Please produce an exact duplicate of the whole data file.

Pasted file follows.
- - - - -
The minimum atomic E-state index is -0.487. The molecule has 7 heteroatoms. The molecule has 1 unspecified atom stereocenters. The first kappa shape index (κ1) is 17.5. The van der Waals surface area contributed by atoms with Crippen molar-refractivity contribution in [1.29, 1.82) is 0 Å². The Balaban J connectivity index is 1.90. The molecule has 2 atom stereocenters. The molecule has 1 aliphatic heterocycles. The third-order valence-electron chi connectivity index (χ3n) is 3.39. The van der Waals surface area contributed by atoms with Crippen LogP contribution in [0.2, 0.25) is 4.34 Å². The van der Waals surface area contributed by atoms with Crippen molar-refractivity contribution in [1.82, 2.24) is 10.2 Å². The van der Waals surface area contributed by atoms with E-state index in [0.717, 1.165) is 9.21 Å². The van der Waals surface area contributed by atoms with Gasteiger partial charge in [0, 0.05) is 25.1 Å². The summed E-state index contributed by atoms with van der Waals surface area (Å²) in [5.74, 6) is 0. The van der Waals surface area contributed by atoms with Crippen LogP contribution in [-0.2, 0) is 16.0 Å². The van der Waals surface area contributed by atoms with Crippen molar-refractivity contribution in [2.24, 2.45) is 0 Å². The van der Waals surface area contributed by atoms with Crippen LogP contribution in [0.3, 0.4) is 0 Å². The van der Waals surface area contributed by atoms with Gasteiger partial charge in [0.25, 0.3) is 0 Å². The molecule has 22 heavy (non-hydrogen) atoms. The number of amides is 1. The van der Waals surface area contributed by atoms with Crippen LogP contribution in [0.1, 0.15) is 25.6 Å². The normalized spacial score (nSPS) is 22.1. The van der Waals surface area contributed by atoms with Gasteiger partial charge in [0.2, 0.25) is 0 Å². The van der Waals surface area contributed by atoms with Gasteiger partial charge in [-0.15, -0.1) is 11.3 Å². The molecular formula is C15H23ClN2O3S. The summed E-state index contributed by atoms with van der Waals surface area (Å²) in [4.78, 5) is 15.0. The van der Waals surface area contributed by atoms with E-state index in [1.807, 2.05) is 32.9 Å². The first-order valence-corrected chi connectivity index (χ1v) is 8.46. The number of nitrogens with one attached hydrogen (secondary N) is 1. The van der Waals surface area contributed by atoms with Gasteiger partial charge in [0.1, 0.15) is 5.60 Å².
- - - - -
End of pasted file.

The minimum atomic E-state index is -0.487. The molecule has 7 heteroatoms. The molecule has 1 unspecified atom stereocenters. The first kappa shape index (κ1) is 17.5. The van der Waals surface area contributed by atoms with Crippen molar-refractivity contribution in [1.29, 1.82) is 0 Å². The Balaban J connectivity index is 1.90. The molecule has 2 atom stereocenters. The molecule has 1 aliphatic heterocycles. The third-order valence-electron chi connectivity index (χ3n) is 3.39. The van der Waals surface area contributed by atoms with Crippen LogP contribution in [0.2, 0.25) is 4.34 Å². The van der Waals surface area contributed by atoms with Crippen molar-refractivity contribution in [1.82, 2.24) is 10.2 Å². The van der Waals surface area contributed by atoms with E-state index in [0.717, 1.165) is 9.21 Å². The van der Waals surface area contributed by atoms with Gasteiger partial charge in [0, 0.05) is 25.1 Å². The summed E-state index contributed by atoms with van der Waals surface area (Å²) in [5.74, 6) is 0. The van der Waals surface area contributed by atoms with Crippen LogP contribution in [-0.2, 0) is 16.0 Å². The van der Waals surface area contributed by atoms with Crippen molar-refractivity contribution in [2.24, 2.45) is 0 Å². The van der Waals surface area contributed by atoms with Crippen LogP contribution in [0.3, 0.4) is 0 Å². The van der Waals surface area contributed by atoms with Gasteiger partial charge in [0.25, 0.3) is 0 Å². The molecule has 22 heavy (non-hydrogen) atoms. The number of amides is 1. The van der Waals surface area contributed by atoms with Crippen LogP contribution in [0.1, 0.15) is 25.6 Å². The normalized spacial score (nSPS) is 22.1. The van der Waals surface area contributed by atoms with Gasteiger partial charge in [0.2, 0.25) is 0 Å². The van der Waals surface area contributed by atoms with Gasteiger partial charge in [-0.15, -0.1) is 11.3 Å². The molecular formula is C15H23ClN2O3S. The summed E-state index contributed by atoms with van der Waals surface area (Å²) in [4.78, 5) is 15.0. The van der Waals surface area contributed by atoms with E-state index in [1.807, 2.05) is 32.9 Å². The first-order valence-corrected chi connectivity index (χ1v) is 8.46. The number of nitrogens with one attached hydrogen (secondary N) is 1. The van der Waals surface area contributed by atoms with Gasteiger partial charge in [0.1, 0.15) is 5.60 Å².